I TOOK BERNI to her morning coffee at a nearby Starbucks she wakes up five days a week with that place’s caffeine and a book before going to work. On the way back home, I drove past a local chain restaurant. Their sign advertised the following:
Now, if English is your native language, your brain registers exactly what the sign-maker intended: that they are offering a lunch special for five dollars. But that is NOT what the words say!
Because they included the symbol for dollars ($), what the sign actually says is that they are offering a “buck lunch” (whatever that may be) for $5.
The misuse of the rules of grammar and punctuation is so common (I could say “ubiquitous” and be overstating the case, or I could say “rampant” and get away with it) that most of us pay no attention to it! Oddly, this is happening at a time when books on grammar and punctuation may be at an all-time high in terms of titles in print and actual sales.
Perhaps the best known of the recent books is Eats, Shoots & Leaves by Lynne Truss, a delightful read on the misuse of punctuation (primarily in her native England). This book astounded the publishing industry by selling hundreds of thousands of copies in Great Britain in 2003, before taking the American book scene by storm the next year.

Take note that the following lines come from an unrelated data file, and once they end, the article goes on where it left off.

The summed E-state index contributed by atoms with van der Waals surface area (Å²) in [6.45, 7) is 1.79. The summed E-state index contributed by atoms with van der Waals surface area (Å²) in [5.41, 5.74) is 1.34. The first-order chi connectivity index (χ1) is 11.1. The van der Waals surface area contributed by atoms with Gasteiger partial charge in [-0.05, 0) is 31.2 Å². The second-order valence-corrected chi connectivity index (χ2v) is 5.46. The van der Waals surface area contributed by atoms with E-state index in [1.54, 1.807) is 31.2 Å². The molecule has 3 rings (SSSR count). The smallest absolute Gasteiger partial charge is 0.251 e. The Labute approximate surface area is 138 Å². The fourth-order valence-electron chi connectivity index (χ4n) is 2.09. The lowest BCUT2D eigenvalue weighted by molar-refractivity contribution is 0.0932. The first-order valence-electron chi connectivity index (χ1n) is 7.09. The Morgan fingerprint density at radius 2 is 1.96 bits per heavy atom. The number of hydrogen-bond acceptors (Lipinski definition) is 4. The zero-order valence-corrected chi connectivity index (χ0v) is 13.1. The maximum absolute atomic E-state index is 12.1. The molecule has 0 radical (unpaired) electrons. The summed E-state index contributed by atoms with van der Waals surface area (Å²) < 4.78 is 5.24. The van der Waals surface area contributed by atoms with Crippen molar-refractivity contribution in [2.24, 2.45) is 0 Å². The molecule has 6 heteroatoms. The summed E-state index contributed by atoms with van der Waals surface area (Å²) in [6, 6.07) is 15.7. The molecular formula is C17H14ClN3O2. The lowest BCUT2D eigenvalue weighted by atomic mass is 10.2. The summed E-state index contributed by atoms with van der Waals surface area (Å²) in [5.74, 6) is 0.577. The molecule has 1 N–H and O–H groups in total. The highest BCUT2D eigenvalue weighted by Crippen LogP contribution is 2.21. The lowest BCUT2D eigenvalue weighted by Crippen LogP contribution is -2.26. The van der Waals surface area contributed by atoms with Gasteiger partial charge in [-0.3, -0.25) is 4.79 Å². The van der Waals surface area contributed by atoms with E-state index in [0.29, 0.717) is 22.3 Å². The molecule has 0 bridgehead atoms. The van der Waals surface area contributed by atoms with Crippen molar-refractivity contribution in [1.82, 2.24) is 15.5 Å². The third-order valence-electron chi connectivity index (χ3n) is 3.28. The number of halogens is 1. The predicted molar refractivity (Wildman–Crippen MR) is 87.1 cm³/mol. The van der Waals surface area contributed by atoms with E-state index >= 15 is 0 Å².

She exhorts her readers to take notice of improperly punctuated signs in business establishments and bring them to the attention of the proprietors. (She calls herself and others who notice gaffes and shudder at them “sticklers”).
Now, I have no intention of stopping or calling the management of the restaurant and correcting them. But I hope that I am not the only person who chuckles when he drives past and wonders what’s in that “buck lunch” . . .